Crown My Head with Ample Square-Cap

Christopher Smart

Christopher Smart


I dedicate today’s post to my seniors, who will graduate on Saturday. My mother alerted me to Christopher Smart’s “On Taking a Bachelor’s Degree,” which is perfect for the occasion.

Smart, who attended Cambridge in the 1740s, writes his poem in imitation of a Horatian ode (Book iii, Ode 30). Horace is beating his own drum in the lyric but is doing so, I think, with his tongue firmly in cheek. Smart writes his imitation in the same manner as he talks about the glories of his own graduation.

An imitation, like a parody, is enhanced if you know the original. Smart’s readers would have known Horace’s ode and appreciated Smart’s witty allusions to it. In the original, Horace’s “monument” is his collection of odes:

I have created a monument more lasting than bronze
and loftier than the royal structure of the pyramids,
that which neither devouring rain, nor the unrestrained North Wind
may be able to destroy nor the immeasurable
succession of years and the flight of time.
I shall not wholly die and a greater part of me
will evade Libitina [Goddess of Death]; continually I,
newly arisen, may be strengthened with ensuing praise so long
as the high priest climbs the Capitoline with the silent maiden [a vestal virgin].
It may be said that where the raging Aufidus roars
and where, short of water, Daunus ruled his rustic people,
powerful from a humble birth, I first brought Aeolian verse
to Italian measures.  Assume the arrogance
sought for by those who have a claim to recognition,
and with the Delphian laurel,
Melpomene [Muse of Poetry], willingly crown my head.

Horace hides, through hyperbolic self-praise, the fact that he’s actually serious. In his defense, I think it may well be the case that his magnificent odes will outlast the pyramids.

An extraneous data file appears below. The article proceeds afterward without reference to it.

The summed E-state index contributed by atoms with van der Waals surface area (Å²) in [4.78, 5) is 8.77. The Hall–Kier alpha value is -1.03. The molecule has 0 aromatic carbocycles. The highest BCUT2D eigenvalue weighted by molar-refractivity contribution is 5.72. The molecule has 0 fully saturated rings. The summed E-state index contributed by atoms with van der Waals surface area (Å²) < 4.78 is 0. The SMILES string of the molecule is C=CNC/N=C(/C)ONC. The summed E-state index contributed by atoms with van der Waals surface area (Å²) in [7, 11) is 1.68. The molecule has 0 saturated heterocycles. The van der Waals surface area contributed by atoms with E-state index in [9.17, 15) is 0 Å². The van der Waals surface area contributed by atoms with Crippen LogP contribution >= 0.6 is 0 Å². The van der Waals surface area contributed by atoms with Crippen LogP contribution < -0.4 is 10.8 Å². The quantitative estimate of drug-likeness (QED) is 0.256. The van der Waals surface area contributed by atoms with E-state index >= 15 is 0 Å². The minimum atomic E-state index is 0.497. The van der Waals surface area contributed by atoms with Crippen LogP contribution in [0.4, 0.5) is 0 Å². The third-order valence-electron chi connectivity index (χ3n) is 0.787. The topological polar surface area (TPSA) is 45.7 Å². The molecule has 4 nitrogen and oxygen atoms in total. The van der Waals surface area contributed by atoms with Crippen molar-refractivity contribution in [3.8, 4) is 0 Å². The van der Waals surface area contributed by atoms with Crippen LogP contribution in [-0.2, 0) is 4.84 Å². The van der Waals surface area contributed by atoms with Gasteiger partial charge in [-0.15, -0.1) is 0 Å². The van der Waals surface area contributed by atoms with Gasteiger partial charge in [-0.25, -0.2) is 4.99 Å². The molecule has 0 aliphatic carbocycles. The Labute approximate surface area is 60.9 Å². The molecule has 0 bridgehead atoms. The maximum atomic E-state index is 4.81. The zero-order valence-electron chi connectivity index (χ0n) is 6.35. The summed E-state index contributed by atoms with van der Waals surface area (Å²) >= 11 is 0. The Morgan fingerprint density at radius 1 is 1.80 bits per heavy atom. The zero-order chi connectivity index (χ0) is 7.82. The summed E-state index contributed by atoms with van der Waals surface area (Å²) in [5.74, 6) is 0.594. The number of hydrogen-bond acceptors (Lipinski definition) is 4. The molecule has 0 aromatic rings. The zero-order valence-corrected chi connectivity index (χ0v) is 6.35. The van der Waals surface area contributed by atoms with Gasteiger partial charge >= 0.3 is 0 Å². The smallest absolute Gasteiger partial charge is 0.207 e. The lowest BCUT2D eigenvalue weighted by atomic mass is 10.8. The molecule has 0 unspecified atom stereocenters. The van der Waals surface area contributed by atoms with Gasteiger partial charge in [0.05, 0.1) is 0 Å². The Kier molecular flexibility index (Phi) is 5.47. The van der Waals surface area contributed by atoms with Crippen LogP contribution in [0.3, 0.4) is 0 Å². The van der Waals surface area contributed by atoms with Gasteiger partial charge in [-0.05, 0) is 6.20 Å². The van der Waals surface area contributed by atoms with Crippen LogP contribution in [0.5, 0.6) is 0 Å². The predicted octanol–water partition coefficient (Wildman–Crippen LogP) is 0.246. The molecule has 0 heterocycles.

And now here’s Smart similarly patting himself on the back for having graduated (he feels higher than King’s Chapel). If Horace’s name will outlast the pyramids, so his own name will remain recorded forever in the matriculation lists—or at least will do so if envious mice don’t devour those lists. I don’t know the identity of Smart’s friend Banks, but I like to think that Smart is demanding congratulations for having risen to a Banks challenge:

On Taking a Bachelor’s Degree

By Christopher Smart

In allusion to Horace, Book iii, Ode 30

Exegi monumentum aere perennius, &c.
[I have created a monument more lasting than bronze, etc.]  

‘Tis done: — I tow’r to that degree,
And catch such heav’nly fire,
That HORACE ne’er could rant like me,
Nor is King’s-chapel higher.
My name in sure recording page
Shall time itself o’erpow’r,
If no rude mice with envious rage
The buttery books devour.
A title too, with added grace,
My name shall now attend,
Till to the church with silent pace
A nymph and priest ascend.
Ev’n in the schools I now rejoice,
Where late I shook with fear,
Nor heed the Moderator’s voice
Loud thund’ring in my ear.
Then with Æolian flute I blow
A soft Italian lay,
Or where Cam’s scanty waters flow,
Releas’d from lectures, stray.
Meanwhile, friend Banks, my merits claim
Their just reward from you,
For HORACE bids us challenge fame,
When once that fame’s our due.
Invest me with a graduate’s gown,
Midst shouts of all beholders,
My head with ample square-cap crown,
And deck with hood my shoulders.

I like the image of Smart released from lectures and playing a flute on the banks of the Cam river since my own students spend “senior week” lounging on the banks of the St. Mary’s River. And yes, there will be a lot of shouting Saturday as they process across the stage with their graduate gowns, their hoods, and their square-capped crowns.

This entry was posted in Smart (Christopher) and tagged , , , , , . Bookmark the permalink. Post a comment or leave a trackback: Trackback URL.


  • Literature is as vital to our lives as food and shelter. Stories and poems help us work through the challenges we face, from everyday irritations to loneliness, heartache, and death. Literature is meant to mix it up with life. This website explores how it does so.

    Please feel free to e-mail me [rrbates (at) smcm (dot) edu]. I would be honored to hear your thoughts and questions about literature.

  • Sign up for weekly newsletter

    Your email will not be shared or sold.
    * = required field

    powered by MailChimp!
  • Twitter Authentication data is incomplete